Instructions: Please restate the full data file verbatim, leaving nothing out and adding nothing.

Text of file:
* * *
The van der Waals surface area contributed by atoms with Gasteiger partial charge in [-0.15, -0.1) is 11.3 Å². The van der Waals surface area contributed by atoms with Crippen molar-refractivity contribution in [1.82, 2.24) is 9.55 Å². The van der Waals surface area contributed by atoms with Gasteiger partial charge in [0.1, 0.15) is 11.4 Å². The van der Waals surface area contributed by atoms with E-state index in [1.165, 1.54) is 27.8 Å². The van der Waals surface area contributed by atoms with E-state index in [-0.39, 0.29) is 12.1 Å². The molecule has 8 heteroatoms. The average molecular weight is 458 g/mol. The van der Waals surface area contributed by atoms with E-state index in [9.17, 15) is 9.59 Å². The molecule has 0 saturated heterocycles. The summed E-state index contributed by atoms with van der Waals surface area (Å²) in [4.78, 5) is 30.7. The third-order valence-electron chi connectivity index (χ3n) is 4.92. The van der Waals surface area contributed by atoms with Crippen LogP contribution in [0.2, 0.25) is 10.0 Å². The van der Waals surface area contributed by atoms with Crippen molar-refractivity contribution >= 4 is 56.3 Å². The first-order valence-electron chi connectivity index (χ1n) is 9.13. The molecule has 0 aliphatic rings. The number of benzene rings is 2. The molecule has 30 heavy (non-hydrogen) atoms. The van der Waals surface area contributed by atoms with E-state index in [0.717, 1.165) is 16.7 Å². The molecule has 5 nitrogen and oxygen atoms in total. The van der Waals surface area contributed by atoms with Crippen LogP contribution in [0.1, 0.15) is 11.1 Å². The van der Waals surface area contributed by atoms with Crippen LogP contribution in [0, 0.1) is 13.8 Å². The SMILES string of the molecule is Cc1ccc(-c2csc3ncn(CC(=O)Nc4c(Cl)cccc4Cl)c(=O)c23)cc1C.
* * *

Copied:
The van der Waals surface area contributed by atoms with Gasteiger partial charge in [-0.15, -0.1) is 11.3 Å². The van der Waals surface area contributed by atoms with Crippen molar-refractivity contribution in [1.82, 2.24) is 9.55 Å². The van der Waals surface area contributed by atoms with Gasteiger partial charge in [0.1, 0.15) is 11.4 Å². The van der Waals surface area contributed by atoms with E-state index in [1.165, 1.54) is 27.8 Å². The van der Waals surface area contributed by atoms with E-state index in [-0.39, 0.29) is 12.1 Å². The molecule has 8 heteroatoms. The average molecular weight is 458 g/mol. The van der Waals surface area contributed by atoms with E-state index in [9.17, 15) is 9.59 Å². The molecule has 0 saturated heterocycles. The summed E-state index contributed by atoms with van der Waals surface area (Å²) in [4.78, 5) is 30.7. The third-order valence-electron chi connectivity index (χ3n) is 4.92. The van der Waals surface area contributed by atoms with Crippen LogP contribution in [0.2, 0.25) is 10.0 Å². The van der Waals surface area contributed by atoms with Crippen molar-refractivity contribution >= 4 is 56.3 Å². The first-order valence-electron chi connectivity index (χ1n) is 9.13. The molecule has 0 aliphatic rings. The number of benzene rings is 2. The molecule has 30 heavy (non-hydrogen) atoms. The van der Waals surface area contributed by atoms with E-state index in [0.717, 1.165) is 16.7 Å². The molecule has 5 nitrogen and oxygen atoms in total. The van der Waals surface area contributed by atoms with Crippen LogP contribution in [0.1, 0.15) is 11.1 Å². The van der Waals surface area contributed by atoms with Crippen LogP contribution in [0, 0.1) is 13.8 Å². The SMILES string of the molecule is Cc1ccc(-c2csc3ncn(CC(=O)Nc4c(Cl)cccc4Cl)c(=O)c23)cc1C.